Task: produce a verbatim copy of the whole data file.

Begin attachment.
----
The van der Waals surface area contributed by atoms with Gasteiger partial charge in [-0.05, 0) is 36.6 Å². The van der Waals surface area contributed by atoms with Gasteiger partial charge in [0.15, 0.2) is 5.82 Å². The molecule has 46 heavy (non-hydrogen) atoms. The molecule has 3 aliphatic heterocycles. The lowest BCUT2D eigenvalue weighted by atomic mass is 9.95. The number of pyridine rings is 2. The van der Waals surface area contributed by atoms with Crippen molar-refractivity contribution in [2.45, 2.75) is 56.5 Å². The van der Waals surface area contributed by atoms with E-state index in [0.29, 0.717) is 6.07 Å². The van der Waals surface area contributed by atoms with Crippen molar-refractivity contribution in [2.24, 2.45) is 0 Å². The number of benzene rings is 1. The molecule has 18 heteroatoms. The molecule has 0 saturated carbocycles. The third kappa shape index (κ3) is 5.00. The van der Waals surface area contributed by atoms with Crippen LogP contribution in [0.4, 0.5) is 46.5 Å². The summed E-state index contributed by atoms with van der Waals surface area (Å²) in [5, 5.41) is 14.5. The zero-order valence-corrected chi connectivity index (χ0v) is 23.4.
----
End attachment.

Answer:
The van der Waals surface area contributed by atoms with Gasteiger partial charge in [-0.05, 0) is 36.6 Å². The van der Waals surface area contributed by atoms with Gasteiger partial charge in [0.15, 0.2) is 5.82 Å². The molecule has 46 heavy (non-hydrogen) atoms. The molecule has 3 aliphatic heterocycles. The lowest BCUT2D eigenvalue weighted by atomic mass is 9.95. The number of pyridine rings is 2. The van der Waals surface area contributed by atoms with Crippen molar-refractivity contribution in [2.45, 2.75) is 56.5 Å². The van der Waals surface area contributed by atoms with E-state index in [0.29, 0.717) is 6.07 Å². The van der Waals surface area contributed by atoms with Crippen molar-refractivity contribution in [2.24, 2.45) is 0 Å². The number of benzene rings is 1. The molecule has 18 heteroatoms. The molecule has 0 saturated carbocycles. The third kappa shape index (κ3) is 5.00. The van der Waals surface area contributed by atoms with Crippen LogP contribution in [0.4, 0.5) is 46.5 Å². The summed E-state index contributed by atoms with van der Waals surface area (Å²) in [5, 5.41) is 14.5. The zero-order valence-corrected chi connectivity index (χ0v) is 23.4.